Exposure to benzodiazepines (anxiolytics, hypnotics and related drugs) in seven European electronic healthcare databases: a cross-national descriptive study from the PROTECT-EU Project

Consuelo Huerta*, Victoria Abbing-Karahagopian, Gema Requena, Belen Oliva, Yolanda Alvarez, Helga Gardarsdottir, Montserrat Miret, Cornelia Schneider, Miguel Gil, Patrick C. Souverein, Marie L. De Bruin, Jim Slattery, Mark C. H. De Groot, Ulrik Hesse, Marietta Rottenkolber, Sven Schmiedl, Dolores Montero, Andrew Bate, Ana Ruigomez, Luis Alberto Garcia-RodriguezSaga Johansson, Frank de Vries, Raymond G. Schlienger, Robert F. Reynolds, Olaf H. Klungel, Francisco Jose de Abajo

*Corresponding author for this work

Research output: Contribution to journalArticleAcademicpeer-review


Purpose Studies on drug utilization usually do not allow direct cross-national comparisons because of differences in the respective applied methods. This study aimed to compare time trends in BZDs prescribing by applying a common protocol and analyses plan in seven European electronic healthcare databases. MethodsCrude and standardized prevalence rates of drug prescribing from 2001-2009 were calculated in databases from Spain, United Kingdon (UK), The Netherlands, Germany and Denmark. Prevalence was stratified by age, sex, BZD type [(using ATC codes), i.e. BZD-anxiolytics BZD-hypnotics, BZD-related drugs and clomethiazole], indication and number of prescription. ResultsCrude prevalence rates of BZDs prescribing ranged from 570 to 1700 per 10000 person-years over the study period. Standardization by age and sex did not substantially change the differences. Standardized prevalence rates increased in the Spanish (+13%) and UK databases (+2% and +8%) over the study period, while they decreased in the Dutch databases (-4% and -22%), the German (-12%) and Danish (-26%) database. Prevalence of anxiolytics outweighed that of hypnotics in the Spanish, Dutch and Bavarian databases, but the reverse was shown in the UK and Danish databases. Prevalence rates consistently increased with age and were two-fold higher in women than in men in all databases. A median of 18% of users received 10 or more prescriptions in 2008. ConclusionAlthough similar methods were applied, the prevalence of BZD prescribing varied considerably across different populations. Clinical factors related to BZDs and characteristics of the databases may explain these differences.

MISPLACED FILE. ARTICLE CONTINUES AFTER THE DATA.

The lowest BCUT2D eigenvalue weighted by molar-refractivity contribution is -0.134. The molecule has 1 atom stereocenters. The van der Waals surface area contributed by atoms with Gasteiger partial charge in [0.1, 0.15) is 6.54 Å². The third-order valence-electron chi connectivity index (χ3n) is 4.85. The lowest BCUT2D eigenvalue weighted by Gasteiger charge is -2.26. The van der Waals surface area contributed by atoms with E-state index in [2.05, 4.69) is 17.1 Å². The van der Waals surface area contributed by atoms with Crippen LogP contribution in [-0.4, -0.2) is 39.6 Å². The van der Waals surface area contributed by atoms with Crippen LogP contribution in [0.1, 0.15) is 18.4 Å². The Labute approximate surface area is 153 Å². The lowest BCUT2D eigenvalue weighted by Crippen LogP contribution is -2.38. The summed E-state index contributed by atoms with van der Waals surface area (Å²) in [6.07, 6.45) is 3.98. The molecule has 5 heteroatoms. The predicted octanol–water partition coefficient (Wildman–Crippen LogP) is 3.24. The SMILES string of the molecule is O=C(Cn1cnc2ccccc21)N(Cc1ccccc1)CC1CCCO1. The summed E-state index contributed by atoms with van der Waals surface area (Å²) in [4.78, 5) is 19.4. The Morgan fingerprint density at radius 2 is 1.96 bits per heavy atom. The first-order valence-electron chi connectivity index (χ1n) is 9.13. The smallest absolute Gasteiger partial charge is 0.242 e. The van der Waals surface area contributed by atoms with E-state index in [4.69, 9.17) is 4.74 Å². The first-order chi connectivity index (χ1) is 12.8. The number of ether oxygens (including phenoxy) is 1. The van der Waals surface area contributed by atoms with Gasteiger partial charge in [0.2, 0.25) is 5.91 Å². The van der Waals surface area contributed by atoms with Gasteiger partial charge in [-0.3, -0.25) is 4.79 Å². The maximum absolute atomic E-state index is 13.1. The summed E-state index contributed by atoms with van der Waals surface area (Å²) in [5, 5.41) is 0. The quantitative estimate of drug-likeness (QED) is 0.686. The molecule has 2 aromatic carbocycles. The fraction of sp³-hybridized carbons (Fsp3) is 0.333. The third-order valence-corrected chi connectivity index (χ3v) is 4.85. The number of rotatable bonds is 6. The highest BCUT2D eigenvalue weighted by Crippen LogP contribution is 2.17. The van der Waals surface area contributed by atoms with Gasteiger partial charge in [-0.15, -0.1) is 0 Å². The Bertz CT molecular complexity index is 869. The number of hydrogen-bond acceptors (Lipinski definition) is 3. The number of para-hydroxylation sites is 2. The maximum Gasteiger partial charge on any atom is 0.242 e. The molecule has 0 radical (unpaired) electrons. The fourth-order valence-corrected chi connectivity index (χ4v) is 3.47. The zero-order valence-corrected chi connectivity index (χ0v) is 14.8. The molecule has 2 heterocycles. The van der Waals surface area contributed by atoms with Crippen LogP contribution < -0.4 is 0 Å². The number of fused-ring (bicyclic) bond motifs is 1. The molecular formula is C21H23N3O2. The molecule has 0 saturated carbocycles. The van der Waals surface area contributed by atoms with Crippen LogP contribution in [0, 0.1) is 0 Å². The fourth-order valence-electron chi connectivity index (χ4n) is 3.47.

Original languageEnglish
Pages (from-to)56-65
JournalPharmacoepidemiology and Drug Safety
Issue numberSuppl. 1
Publication statusPublished - Mar 2016


  • benzodiazepines
  • anxiolytics
  • hypnotics
  • descriptive
  • healthcare databases
  • pharmacoepidemiology

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